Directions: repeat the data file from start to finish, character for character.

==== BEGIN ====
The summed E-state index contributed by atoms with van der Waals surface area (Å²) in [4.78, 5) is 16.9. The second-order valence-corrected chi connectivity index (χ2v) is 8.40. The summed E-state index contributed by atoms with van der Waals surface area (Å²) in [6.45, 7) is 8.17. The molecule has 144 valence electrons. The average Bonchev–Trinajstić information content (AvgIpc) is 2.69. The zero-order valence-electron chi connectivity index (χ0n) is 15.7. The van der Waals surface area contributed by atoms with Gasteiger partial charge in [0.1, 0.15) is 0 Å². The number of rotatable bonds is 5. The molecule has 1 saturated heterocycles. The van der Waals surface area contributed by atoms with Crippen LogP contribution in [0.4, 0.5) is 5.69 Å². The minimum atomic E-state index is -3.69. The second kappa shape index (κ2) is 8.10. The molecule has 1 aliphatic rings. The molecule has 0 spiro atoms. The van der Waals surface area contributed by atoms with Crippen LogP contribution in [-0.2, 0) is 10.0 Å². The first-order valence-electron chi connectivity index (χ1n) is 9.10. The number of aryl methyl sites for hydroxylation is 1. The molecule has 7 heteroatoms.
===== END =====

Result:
The summed E-state index contributed by atoms with van der Waals surface area (Å²) in [4.78, 5) is 16.9. The second-order valence-corrected chi connectivity index (χ2v) is 8.40. The summed E-state index contributed by atoms with van der Waals surface area (Å²) in [6.45, 7) is 8.17. The molecule has 144 valence electrons. The average Bonchev–Trinajstić information content (AvgIpc) is 2.69. The zero-order valence-electron chi connectivity index (χ0n) is 15.7. The van der Waals surface area contributed by atoms with Gasteiger partial charge in [0.1, 0.15) is 0 Å². The number of rotatable bonds is 5. The molecule has 1 saturated heterocycles. The van der Waals surface area contributed by atoms with Crippen LogP contribution in [0.4, 0.5) is 5.69 Å². The minimum atomic E-state index is -3.69. The second kappa shape index (κ2) is 8.10. The molecule has 1 aliphatic rings. The molecule has 0 spiro atoms. The van der Waals surface area contributed by atoms with Crippen LogP contribution in [-0.2, 0) is 10.0 Å². The first-order valence-electron chi connectivity index (χ1n) is 9.10. The number of aryl methyl sites for hydroxylation is 1. The molecule has 7 heteroatoms.